Demand for care varies according to need, availability of informal care, quality of formal care services, voluntary provision, health, housing and other services, plus individuals’ wealth, choices and expectations. These factors combine to create different levels of demand in each local authority area.  Meanwhile the distribution of wealth and the ability to pay for services is disproportionately distributed.  It is an old problem - the areas of greatest need are the less able to meet that need.  This is why we need a national approach.  

Allowing local authorities to raise a precept is not in itself bad.  It is a strong move to devolve local decision making and priorities.  That much is right.

But we need more. If there is to be a hypothecated approach then we need this at the national level too.  We need a national strategy not simply throwing the burden onto cash-starved local authorities. Just as we have a national health service, so we need a national approach to care. 

Osborne has failed to address the problems of care nationally. We need a joined up care and health system responsive to need and not a post-code lottery in care dependent on a local authorities ability to pay.

We need resources fairly distributed so that the areas of greatest need do not fall short of meeting those needs.  Much more needs to be done to address the issues.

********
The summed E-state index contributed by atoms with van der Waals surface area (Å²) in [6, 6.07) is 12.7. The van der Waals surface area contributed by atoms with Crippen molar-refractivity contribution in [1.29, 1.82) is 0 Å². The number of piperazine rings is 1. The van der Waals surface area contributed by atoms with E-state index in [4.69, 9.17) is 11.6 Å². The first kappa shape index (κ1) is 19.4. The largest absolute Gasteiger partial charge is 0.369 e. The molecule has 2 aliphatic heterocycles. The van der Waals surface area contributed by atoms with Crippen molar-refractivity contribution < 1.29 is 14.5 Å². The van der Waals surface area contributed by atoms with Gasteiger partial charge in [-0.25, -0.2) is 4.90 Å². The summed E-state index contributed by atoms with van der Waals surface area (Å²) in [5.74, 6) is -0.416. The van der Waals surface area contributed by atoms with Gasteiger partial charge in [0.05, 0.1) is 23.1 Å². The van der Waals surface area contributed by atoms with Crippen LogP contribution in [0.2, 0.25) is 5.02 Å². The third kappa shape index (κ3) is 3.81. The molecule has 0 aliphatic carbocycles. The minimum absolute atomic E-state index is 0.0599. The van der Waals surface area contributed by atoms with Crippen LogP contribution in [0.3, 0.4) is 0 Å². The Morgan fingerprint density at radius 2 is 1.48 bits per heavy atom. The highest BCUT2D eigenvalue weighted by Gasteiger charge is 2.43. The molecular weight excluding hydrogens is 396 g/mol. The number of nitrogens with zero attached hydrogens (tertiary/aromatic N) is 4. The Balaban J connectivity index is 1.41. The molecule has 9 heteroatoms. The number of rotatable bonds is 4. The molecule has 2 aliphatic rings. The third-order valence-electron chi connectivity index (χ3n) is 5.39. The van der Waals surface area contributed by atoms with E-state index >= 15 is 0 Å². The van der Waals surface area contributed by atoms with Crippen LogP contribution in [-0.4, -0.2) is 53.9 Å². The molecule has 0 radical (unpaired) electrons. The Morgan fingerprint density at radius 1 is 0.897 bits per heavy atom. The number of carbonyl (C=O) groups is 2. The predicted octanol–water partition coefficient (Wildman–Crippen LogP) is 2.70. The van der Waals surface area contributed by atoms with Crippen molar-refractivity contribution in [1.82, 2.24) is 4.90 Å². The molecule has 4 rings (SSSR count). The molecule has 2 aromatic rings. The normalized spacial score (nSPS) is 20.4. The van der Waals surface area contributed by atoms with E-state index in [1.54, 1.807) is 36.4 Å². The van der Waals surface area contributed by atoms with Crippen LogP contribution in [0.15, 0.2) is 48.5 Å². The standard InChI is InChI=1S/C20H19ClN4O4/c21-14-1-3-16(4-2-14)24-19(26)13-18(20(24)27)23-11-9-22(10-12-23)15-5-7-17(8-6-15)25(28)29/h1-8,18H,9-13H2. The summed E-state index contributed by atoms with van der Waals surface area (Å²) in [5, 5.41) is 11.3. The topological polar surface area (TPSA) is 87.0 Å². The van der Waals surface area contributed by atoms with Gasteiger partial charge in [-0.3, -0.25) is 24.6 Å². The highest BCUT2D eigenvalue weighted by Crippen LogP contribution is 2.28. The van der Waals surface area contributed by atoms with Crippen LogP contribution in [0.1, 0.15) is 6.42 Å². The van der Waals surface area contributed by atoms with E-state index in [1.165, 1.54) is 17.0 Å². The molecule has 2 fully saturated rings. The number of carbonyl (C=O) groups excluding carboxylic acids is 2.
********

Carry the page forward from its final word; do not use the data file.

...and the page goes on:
Comments

Popular posts from this blog

Bad trade kills the planet.

One problem with the financial crisis of 2008/9 is that it focused attention on the banking system as if it could be separated from global economics.  It fostered the notion that all that was needed was to reform the banks and all would be well.  The underlying assumption was and is that global economics didn't and doesn't need fixing.  Everything works well but for the financial system.  Let's all keep calm and carry on.

Yet, the focus on a bad banking system hides an underlying economic malaise,  The economy depended on banks lending, and growth was predicated on debt, debt and more debt.  This was not simply a problem of the banking system.  It was, and remains a problem arising from the mythology of economic growth.

Politicians have long fostered the mythology of growth.  Growth became a  mantra.  Growth is good.  Good is growth.  Let's grow! Growth as and is presented as a miraculous cure.